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Bilingual adolescents’ syntax (Rioux & Thordardottir, 2023)

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posted on 2023-07-26, 22:21 authored by Eve Julie Rioux, Elin Thordardottir

Purpose: Bilingual development has been shown to be highly dependent on language-specific exposure. This study extended the study of bilingual development to adolescence and to the production of complex syntax in two contexts: conversation and expository discourse.

Method: English–French bilinguals (EFbil; n = 27) and French L1 speakers (n = 14) aged 12 to 17 years produced French and English conversational and expository samples. Measures of mean length of T-units and clausal density were used, as well as a measure of detailed subordinate clause diversity developed in this study.

Results: Both groups produced more complex syntax in expository discourse compared to conversation and performed very similarly overall. Significant group differences were found in French subordinate clause diversity but not in sentence length or clause density. For EFbil, differences between languages were unexpectedly greater in conversation. Previous language exposure impacted both languages of the EFbil and in both contexts.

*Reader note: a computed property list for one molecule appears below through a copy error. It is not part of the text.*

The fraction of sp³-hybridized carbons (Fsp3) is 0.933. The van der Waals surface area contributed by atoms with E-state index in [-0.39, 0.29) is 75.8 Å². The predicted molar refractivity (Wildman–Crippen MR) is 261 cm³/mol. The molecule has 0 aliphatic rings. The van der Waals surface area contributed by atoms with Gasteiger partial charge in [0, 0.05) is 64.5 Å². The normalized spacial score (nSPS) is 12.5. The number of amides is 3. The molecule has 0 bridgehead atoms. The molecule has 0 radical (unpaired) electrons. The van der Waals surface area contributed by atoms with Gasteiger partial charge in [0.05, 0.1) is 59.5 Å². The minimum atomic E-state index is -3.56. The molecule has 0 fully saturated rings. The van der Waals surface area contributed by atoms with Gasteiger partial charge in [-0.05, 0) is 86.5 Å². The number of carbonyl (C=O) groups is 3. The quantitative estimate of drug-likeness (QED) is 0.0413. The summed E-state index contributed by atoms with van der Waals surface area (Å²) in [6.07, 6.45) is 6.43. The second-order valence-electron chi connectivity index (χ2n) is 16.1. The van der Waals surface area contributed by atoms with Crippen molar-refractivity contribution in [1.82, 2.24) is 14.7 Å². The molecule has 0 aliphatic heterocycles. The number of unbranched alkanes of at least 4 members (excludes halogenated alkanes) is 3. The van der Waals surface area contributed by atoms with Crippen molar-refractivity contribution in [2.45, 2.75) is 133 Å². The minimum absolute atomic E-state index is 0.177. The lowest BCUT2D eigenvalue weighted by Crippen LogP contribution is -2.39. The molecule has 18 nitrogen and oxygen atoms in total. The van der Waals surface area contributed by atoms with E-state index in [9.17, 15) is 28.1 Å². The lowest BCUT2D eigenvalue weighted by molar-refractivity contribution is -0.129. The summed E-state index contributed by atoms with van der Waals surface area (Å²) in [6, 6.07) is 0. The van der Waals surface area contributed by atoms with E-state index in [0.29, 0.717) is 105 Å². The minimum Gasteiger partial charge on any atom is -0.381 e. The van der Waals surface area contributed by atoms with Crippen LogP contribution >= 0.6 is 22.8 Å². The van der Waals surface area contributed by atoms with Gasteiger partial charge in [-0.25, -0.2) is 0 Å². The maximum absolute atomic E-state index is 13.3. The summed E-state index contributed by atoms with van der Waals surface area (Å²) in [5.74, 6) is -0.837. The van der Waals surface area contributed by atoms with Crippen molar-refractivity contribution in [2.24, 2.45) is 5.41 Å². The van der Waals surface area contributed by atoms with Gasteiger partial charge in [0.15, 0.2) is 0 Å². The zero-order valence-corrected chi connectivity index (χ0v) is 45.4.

Conclusions: This study is the first to report on the spontaneous syntactic use of bilingual adolescents in both their languages. Subtle but significant differences were found in the syntactic skills of the two groups. Expository and conversational contexts each provided unique information on aspects of complex syntactic development, calling into question the idea that the ability to produce a more complex context guarantees conversational abilities. Finally, for the EFbil, previous language exposure impacted both languages, particularly in conversation.

Supplemental Material S1. English and French syntactic coding.

Rioux, E. J., & Thordardottir, E. (2023). Bilingual adolescents’ complex syntax production in both languages across conversational and expository contexts. Journal of Speech, Language, and Hearing Research, 66(8), 2733–2749.


This study was funded by an Insight Grant from the Social Sciences and Humanities Research Council of Canada awarded to the second author.